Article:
You might want to start with Share Your Facts from the STATE skills. “Since we last talked about the promotion, it seems that we haven’t been connecting like we used to. Before the conversation, we talked two to three times a day. Now it seems we only talk when a project or task requires us to do so (STATE). This seems to have coincided with our conversation about my trust level with you. Are you feeling uncomfortable with how that conversation went (Explore)?”
In case you’re wondering, these two skills were meant to be blended. When we use the STATE skills correctly, they lead us naturally into Exploring. And likewise, if you’re good at the Explore skills, you’ll create the conditions in which you can effectively STATE your path.
Now, you might find different phrasing more to your liking and style, but hopefully this offers a way for you to address this issue with your boss. I also suggest that you share your positive intent for bringing up the issue in the first place. Helping your boss understand your motivations for having the conversation can go a long way in preventing negative assumptions.
All the best,
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4 thoughts on “Turned Down for a Promotion. Now What?”
Hi Steve, you answer to the question is very good text book answer. Most orgnizations are much more political from first line manager and up. It is not straight forward that your work takes you up.
I had been in that trap a couple of times, thus i know from experience. In some organization the decision for a senior level process is not a secret. It is decided at a higher level.
Work performed is a major factor but it also makes difference how one fit into the current senior team. What other decision makers experience is with one. Is the person suitable for the company’s culture and where they are going as an existing team. Meaning are you going to come and play ball with them or you would start questioning/challenging the team.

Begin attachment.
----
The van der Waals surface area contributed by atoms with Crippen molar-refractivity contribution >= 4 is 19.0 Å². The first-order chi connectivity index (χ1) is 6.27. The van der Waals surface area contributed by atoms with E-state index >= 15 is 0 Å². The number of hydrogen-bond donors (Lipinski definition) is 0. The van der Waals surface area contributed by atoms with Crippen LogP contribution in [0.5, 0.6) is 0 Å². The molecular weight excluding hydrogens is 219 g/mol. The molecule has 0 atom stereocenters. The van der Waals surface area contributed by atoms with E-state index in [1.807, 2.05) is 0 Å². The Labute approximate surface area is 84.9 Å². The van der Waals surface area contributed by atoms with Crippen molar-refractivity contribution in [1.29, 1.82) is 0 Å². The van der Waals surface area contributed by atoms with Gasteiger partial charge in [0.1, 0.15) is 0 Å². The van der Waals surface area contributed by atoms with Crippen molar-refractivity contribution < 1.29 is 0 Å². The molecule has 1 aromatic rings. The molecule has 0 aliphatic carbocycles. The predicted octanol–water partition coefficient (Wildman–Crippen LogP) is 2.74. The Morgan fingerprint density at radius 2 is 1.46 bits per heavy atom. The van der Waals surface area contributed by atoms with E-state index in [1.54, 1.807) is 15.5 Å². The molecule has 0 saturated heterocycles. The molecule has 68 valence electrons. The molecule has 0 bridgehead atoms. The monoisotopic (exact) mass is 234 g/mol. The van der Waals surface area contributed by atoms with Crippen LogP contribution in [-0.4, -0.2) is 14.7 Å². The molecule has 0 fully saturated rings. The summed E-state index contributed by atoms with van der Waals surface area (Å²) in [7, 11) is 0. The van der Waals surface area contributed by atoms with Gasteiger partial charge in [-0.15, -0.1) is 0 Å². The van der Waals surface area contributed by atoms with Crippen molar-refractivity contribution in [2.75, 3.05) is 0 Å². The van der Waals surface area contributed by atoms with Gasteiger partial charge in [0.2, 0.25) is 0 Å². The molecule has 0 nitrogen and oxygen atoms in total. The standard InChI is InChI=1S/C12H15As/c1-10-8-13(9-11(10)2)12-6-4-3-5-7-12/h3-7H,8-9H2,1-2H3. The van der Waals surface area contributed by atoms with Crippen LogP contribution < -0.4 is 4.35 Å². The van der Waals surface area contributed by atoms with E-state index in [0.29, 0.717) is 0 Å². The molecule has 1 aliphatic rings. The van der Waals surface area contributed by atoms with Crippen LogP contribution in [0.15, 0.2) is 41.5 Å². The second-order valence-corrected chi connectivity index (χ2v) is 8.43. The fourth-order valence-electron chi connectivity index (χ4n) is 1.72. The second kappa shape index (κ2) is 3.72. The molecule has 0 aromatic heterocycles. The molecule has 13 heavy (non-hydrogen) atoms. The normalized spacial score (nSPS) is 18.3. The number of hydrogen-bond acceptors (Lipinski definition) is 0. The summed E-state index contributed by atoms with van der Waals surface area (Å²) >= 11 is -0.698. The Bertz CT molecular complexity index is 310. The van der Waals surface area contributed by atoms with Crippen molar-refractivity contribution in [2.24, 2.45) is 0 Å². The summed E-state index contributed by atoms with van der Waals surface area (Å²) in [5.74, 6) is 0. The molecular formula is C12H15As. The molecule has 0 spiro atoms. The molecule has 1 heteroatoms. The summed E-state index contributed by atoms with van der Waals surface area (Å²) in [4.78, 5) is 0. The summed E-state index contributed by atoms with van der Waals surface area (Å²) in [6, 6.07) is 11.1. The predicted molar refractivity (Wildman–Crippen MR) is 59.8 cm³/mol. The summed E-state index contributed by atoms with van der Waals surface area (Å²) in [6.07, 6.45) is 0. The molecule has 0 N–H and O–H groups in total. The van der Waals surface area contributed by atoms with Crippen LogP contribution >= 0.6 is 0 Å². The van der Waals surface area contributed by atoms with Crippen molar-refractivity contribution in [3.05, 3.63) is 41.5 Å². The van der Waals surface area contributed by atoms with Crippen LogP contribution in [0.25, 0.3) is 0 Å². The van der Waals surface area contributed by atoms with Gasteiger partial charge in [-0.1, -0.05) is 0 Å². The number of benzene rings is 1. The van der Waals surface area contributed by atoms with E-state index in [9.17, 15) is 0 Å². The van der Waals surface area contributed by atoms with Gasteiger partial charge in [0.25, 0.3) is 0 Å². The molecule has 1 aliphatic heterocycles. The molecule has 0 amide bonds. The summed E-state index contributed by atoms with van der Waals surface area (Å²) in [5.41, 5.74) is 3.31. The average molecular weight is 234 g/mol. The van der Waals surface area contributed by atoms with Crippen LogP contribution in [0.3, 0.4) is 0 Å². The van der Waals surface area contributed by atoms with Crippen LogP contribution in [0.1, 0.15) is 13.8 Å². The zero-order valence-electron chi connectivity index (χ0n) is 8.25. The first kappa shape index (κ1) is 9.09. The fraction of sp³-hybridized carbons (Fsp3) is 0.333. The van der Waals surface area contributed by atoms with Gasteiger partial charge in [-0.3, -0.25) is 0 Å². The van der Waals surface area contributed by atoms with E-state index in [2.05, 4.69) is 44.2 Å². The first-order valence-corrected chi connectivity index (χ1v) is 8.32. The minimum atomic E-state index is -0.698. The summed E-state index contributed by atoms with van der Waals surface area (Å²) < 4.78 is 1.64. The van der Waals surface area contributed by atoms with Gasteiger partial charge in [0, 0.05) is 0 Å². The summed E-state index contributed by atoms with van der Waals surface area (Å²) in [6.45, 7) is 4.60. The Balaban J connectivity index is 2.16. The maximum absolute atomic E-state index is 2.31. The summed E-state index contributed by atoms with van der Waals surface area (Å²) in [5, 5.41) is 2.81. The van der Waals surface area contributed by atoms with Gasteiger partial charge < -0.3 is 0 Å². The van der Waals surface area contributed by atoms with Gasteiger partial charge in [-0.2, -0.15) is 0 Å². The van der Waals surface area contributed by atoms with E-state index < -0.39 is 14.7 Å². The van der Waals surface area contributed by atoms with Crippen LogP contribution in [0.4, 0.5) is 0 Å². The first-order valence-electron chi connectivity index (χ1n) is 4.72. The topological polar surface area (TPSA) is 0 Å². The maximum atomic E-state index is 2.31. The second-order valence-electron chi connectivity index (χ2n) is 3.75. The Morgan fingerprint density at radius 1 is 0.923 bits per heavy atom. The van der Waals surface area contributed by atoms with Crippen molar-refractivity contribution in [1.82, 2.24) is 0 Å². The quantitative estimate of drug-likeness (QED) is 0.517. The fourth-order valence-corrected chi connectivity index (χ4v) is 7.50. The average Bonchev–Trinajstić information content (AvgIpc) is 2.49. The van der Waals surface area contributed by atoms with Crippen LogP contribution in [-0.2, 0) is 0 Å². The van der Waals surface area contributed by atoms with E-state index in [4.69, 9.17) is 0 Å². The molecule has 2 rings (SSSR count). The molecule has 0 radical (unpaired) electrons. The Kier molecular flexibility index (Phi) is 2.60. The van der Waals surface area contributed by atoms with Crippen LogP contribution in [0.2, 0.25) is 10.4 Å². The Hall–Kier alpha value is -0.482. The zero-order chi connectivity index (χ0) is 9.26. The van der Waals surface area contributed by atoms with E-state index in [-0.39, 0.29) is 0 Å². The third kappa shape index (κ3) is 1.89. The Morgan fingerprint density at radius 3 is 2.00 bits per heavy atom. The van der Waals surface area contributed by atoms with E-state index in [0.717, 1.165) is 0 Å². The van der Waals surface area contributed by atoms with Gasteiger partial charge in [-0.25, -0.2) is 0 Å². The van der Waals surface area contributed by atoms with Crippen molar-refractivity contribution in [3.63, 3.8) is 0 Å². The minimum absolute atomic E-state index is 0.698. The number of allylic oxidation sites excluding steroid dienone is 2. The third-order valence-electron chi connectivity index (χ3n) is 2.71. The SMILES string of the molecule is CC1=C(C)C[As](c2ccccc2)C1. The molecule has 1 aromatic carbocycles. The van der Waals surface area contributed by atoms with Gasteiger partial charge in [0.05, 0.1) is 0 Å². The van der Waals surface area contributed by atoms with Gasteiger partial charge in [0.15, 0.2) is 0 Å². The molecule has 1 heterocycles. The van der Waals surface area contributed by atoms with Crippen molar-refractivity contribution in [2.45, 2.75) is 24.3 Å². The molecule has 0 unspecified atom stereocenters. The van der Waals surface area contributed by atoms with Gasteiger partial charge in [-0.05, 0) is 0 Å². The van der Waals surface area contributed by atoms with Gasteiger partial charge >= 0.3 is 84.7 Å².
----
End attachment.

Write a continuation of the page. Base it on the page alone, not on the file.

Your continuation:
Sometimes ones manager himself is not on a strong footing and thus cannot stand up for his team.
One time, when i was promised a promotion and it did not happen. When i asked my manager what happened. His answer surprised me, ” i don’t know what you do”. I know he did not know everything, and take partial blame myself, as i took upon myself to get things done and not engaging him in everything i did to make things happen. Thus he could not defend me. But on the other hand, wasn’t it his job to collect enough facts to deliver what he promised.
I think that’s the subtle challenge here. You’d like to be promoted and feel that your manager should fight for you. This person addressed that issue and ran into a new, bigger problem–my manager and I are now disconnected. the person can’t tackle the first issue without resolving the second. They become double stuck. Now they can’t talk about the first issue anymore because of the second. No doubt that political interactions are possibly at play, and you need a relationship with your boss to be able to address them. And in the end, if the issues become too political you can choose to engage in the game, if that’s what you prefer. Or there is always the possibility of leaving.
While I understand the person’s disappointment at not being selected for a position, the panel may have had a different perspective on his readiness or capabilities for the position. The reason for a panel is that it is not just one person’s perspective or decision. I think a better question would be to ask for feedback.
The person’s response to the boss feels aggressive to me. Is it his place to say the boss is not taking responsibility for the decision? Also there are issues of confidentiality. It may be that the boss is being as candid as is allowable. Is the writer making it safe for the boss to be candid?
Steve, in your reply you reference issues becoming too political. This is my situation, at least I think. Can you share how one might use the STATE and EXPLORE skills to better interpret organizational politics? Much appreciated in advance.